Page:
3 minute read

In our industry it’s the $64 question and depending on the market size I may have missed a couple of zeroes in that equation.

In Episode 1 of Game Changers Radio I spoke to Marty Sheargold about chemistry.

Now before you read his response, just a reminder that this bloke knows a thing or two about developing chemistry with his on-air partners. From the extraordinary rapport that he and Fifi Box had on the Shebang where he played the Lennon,(brooding, dry, laconic) to her McCartney which was all sunshine, warmth and lightness.

It was perfect.

Then he found an entirely different dynamic, but equally as effective with Mishel Lawrie and Tim Blackwell which started in breakfast at Nova Brisbane and took them all the way to number nationally in drive on Nova.
He and Tim have now combined with Kate Ritchie who brings a very different performance to what Mishel offered, but at the heart of what they’re doing there is a genuine connection both in the studio and with their audience.

So what is chemistry, according to Marty?

Chemistry is the key, anyone can fix content but if you haven’t got chemistry you’re wasting your time.
It’s an ease of conversation…it’s a turn of phrase and it’s a comfortability between people that just does or doesn’t happen….
You cannot force it. It’s either there or it’s not.
And it doesn’t need to be a loving relationship, chemistry can be equally negative but still really present and make great radio.
Conflict can be as interesting as people getting along.

Working out whether your show has chemistry and whether it can develop a rapport with your audience is, without question, the single most important question you need to answer.

Everything flows from it.

Can chemistry develop and grow over time? Absolutely, but only if there’s a concerted effort from everyone working on your project to really understand and exploit the unique dynamic that your team has.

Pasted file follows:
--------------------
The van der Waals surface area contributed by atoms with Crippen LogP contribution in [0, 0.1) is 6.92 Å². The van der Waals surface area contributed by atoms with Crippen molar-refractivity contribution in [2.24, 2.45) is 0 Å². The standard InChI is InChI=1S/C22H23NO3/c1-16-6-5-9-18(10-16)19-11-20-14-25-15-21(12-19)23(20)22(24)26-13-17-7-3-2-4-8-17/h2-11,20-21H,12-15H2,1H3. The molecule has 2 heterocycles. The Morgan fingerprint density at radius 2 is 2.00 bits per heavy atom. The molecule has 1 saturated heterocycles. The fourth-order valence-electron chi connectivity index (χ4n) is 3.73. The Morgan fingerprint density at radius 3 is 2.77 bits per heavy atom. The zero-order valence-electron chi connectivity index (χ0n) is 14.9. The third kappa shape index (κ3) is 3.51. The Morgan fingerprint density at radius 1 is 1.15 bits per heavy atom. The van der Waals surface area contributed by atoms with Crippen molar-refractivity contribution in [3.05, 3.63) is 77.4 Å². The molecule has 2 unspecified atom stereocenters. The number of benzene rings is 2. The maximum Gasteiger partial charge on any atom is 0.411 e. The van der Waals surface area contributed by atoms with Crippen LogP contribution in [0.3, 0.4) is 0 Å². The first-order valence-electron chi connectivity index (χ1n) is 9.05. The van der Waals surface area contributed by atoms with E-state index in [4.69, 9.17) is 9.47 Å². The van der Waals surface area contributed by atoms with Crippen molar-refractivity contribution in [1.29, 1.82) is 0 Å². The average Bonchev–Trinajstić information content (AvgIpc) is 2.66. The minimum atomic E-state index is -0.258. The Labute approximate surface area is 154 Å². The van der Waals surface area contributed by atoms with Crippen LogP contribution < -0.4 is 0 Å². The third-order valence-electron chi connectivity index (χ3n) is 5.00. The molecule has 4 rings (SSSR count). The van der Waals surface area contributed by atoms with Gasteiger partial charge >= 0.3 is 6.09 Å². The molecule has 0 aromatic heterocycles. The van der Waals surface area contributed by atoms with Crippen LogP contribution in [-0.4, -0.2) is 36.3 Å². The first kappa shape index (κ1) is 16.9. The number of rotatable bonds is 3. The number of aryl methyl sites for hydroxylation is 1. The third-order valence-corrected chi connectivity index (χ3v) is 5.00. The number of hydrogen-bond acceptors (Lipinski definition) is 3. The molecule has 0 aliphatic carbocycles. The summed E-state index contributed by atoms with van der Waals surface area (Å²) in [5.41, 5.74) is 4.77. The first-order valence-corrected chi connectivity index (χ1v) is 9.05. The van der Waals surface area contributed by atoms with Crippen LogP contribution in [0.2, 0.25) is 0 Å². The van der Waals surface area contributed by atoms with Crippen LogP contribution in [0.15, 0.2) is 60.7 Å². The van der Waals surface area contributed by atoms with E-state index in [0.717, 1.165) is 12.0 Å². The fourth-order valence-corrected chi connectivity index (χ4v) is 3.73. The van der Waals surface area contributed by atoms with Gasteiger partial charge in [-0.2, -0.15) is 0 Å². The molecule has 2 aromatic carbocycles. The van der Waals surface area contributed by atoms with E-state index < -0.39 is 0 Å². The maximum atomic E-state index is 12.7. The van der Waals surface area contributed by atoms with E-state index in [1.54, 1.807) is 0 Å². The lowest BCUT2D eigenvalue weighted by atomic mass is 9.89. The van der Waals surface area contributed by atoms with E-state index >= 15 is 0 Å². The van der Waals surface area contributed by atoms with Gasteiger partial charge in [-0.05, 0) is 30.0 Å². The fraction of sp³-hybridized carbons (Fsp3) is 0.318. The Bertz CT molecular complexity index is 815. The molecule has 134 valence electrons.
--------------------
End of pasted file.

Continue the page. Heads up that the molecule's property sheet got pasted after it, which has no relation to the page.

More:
So what can you do to increase your chances of building rapport and that “ease of conversation” which Marty talks about?

1. Spend time together. In the early stages of a new show it’s important that you make a commitment to to learn about each other. The more you understand about the nuances and unique personality traits of your co-host, the more content you can share with them on the air.

2. Listen for your best moments. When does the show feel like it’s doing it’s best work? What is the dynamic of the the team during these moments? If you can organise your planning and content choices around the team always playing to it’s natural strengths then confidence and self-assurance will flow from that.

3. Be selfless. Understand that breakfast radio is a team sport. You can’t possibly have a great show or a successful on air career without the support of the team around you. One of the most important questions you need to answer before you start a new shift is “how can I help my co-host do their best work today?”

Lorne Michael said this about new shows “there’s never been a cast that anyone has liked in the beginning”.

This is true but as a programmer there is just one thing you’re listening for that will give your new show a chance of succeeding.